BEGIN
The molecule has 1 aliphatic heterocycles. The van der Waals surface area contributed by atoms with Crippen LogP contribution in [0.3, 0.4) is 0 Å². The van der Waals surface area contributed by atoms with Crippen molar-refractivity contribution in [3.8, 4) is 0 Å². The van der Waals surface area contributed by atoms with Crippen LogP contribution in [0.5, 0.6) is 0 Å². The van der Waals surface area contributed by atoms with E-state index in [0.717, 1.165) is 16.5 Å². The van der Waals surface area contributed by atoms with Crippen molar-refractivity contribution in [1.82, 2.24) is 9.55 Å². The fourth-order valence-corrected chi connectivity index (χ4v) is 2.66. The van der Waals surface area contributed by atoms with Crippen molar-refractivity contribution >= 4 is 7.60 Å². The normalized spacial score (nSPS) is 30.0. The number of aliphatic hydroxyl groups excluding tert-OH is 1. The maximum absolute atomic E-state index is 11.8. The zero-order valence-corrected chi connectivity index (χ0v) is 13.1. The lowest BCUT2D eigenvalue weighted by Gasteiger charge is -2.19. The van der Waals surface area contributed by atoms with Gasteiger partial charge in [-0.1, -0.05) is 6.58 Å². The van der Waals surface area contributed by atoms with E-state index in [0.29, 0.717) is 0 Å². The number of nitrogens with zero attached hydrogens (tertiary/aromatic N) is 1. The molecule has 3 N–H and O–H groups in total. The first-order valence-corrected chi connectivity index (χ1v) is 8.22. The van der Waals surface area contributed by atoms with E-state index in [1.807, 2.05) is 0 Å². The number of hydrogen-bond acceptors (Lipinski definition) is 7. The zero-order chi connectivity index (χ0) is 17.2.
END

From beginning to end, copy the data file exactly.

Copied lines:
The molecule has 1 aliphatic heterocycles. The van der Waals surface area contributed by atoms with Crippen LogP contribution in [0.3, 0.4) is 0 Å². The van der Waals surface area contributed by atoms with Crippen molar-refractivity contribution in [3.8, 4) is 0 Å². The van der Waals surface area contributed by atoms with Crippen LogP contribution in [0.5, 0.6) is 0 Å². The van der Waals surface area contributed by atoms with E-state index in [0.717, 1.165) is 16.5 Å². The van der Waals surface area contributed by atoms with Crippen molar-refractivity contribution in [1.82, 2.24) is 9.55 Å². The fourth-order valence-corrected chi connectivity index (χ4v) is 2.66. The van der Waals surface area contributed by atoms with Crippen molar-refractivity contribution >= 4 is 7.60 Å². The normalized spacial score (nSPS) is 30.0. The number of aliphatic hydroxyl groups excluding tert-OH is 1. The maximum absolute atomic E-state index is 11.8. The zero-order valence-corrected chi connectivity index (χ0v) is 13.1. The lowest BCUT2D eigenvalue weighted by Gasteiger charge is -2.19. The van der Waals surface area contributed by atoms with Gasteiger partial charge in [-0.1, -0.05) is 6.58 Å². The van der Waals surface area contributed by atoms with E-state index in [0.29, 0.717) is 0 Å². The number of nitrogens with zero attached hydrogens (tertiary/aromatic N) is 1. The molecule has 3 N–H and O–H groups in total. The first-order valence-corrected chi connectivity index (χ1v) is 8.22. The van der Waals surface area contributed by atoms with E-state index in [1.807, 2.05) is 0 Å². The number of hydrogen-bond acceptors (Lipinski definition) is 7. The zero-order chi connectivity index (χ0) is 17.2.